No, but physical separation may be permitted. I know a couple who had a relatively normal marriage in the early years. But she had some deep emotional struggles and turned to alcohol to cope while he avoided her by staying at the office—which only made her become angrier and drink more. The pattern worsened as she turned her bitterness toward him and they both failed to get outside help for their problems. After the adult children left the home, their relationship grew so caustic that no one wanted to be around them. For peace of mind, they finally separated. Each lived in a small apartment and their children visited them when they could. He supported her financially and occasionally on holidays they would get together for short periods of time. Unable to work it out, this couple found separation a way to be kinder to and pray for each other...and to be fauthful to their vows.

But they never filed for divorce. The whole family considered them as still married—as did the Church who recognizes separation like this as an option (CCC 1649). Their sin was in the years of failing to love each other, to hold onto bitterness, to avoid the hard work, but the sin was not in the separation. 

Again, these cases are the exception rather than the rule. More often after separation, one or both will seek another romance, abandon their wedding vows, and fall into self-directed and selfish pursuits. SIN.

Remember, though, that every marriage is difficult. Even titanic ups and downs can happen to anyone. And sinfulness is always present in marriage, because the tendency to sin (selfishness) is in every heart. Sin doesn’t invalidate a marriage bond. It submits it to great pressure but grace and a firm and faithful commitment to vows can push it past the breaking point. If that were not true, then God’s grace would be useless. He would be impotent and we know he is not.

The culture will tell you that marriage should make us happy. The Church—our Mother who loves us—knows that marriage should make us holy. And that peace of mind, true identity, real security, and lasting happiness—those things we all want—are fruits of holiness.

So how do I know if civil divorce is a sin for me?

It’s like going to a doctor to see if you have a disease. Most people can’t self-diagnose—they need expert help. A wise and holy person who understands the human heart and who fully embraces Church teachings should be your guide. This can be a priest or a lay person—and maybe a good Catholic therapist—who will help you “take your temperature, draw blood, review your x-rays”, and rightly assess the results.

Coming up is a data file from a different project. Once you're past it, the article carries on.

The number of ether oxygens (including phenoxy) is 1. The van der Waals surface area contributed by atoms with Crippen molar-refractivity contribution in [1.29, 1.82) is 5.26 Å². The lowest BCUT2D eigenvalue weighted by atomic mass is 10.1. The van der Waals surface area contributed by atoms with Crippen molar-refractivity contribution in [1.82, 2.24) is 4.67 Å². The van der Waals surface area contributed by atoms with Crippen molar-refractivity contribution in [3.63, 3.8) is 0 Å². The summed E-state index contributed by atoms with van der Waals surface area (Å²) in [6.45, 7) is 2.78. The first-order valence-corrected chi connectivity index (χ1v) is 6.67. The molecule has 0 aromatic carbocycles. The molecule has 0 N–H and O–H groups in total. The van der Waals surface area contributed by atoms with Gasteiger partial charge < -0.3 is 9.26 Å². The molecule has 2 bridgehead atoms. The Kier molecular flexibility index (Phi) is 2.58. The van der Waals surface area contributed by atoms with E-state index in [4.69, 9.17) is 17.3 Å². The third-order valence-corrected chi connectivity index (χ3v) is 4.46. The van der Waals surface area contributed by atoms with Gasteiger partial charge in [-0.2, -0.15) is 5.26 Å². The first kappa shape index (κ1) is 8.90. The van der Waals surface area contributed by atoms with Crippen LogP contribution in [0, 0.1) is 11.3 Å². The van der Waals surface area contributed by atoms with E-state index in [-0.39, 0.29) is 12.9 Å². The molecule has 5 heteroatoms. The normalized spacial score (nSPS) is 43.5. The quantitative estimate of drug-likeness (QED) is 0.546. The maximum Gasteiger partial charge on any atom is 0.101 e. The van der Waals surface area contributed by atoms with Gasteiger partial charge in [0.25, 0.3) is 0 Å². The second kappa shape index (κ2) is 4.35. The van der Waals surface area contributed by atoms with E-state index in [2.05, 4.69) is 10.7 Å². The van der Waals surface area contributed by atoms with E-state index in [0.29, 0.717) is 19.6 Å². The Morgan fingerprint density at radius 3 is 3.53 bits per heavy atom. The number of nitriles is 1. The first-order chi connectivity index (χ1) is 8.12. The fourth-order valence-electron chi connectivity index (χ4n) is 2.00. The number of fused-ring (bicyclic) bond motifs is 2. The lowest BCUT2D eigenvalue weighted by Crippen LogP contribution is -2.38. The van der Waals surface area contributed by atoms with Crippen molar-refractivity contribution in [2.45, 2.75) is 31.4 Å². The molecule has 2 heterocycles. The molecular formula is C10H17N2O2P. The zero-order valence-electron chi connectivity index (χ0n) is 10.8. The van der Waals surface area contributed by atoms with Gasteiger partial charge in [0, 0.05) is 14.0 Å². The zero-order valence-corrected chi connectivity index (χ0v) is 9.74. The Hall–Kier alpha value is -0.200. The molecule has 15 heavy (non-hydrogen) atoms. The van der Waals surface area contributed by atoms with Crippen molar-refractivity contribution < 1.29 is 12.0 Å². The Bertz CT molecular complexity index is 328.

These are some litmus test questions that need to be asked and discussed:

Have you been to marriage counseling?
Do you need to find another counselor or try again?
Have you talked to a wise and holy person to see what can be done to save the marriage?
Have you given it enough time?
Have you enlisted the appropriate help of family and friends?
If you have an addiction, have you gotten help and joined a support group?
Have you exhausted every practical measure available to you?
Have you avoided or stopped being romantically involved with anyone else?
Have you made a sincere effort to invite God into the situation?
Have you adequately researched what the Church teaches on this and why?
Have you considered how this will affect you, your spouse, and your children?
If you do file for divorce, what is your motivation?

What is the intended result?

Current Canon Law (written when divorce was not so prevalent) requires one to get the Bishop's permission before filing for civil divorce if it is not an emergency situation (Cn 1153.1). However, even bishops understand this is impractical if not impossible to implement in most places. An excellent response, written by a respected Canon Lawyer is HERE.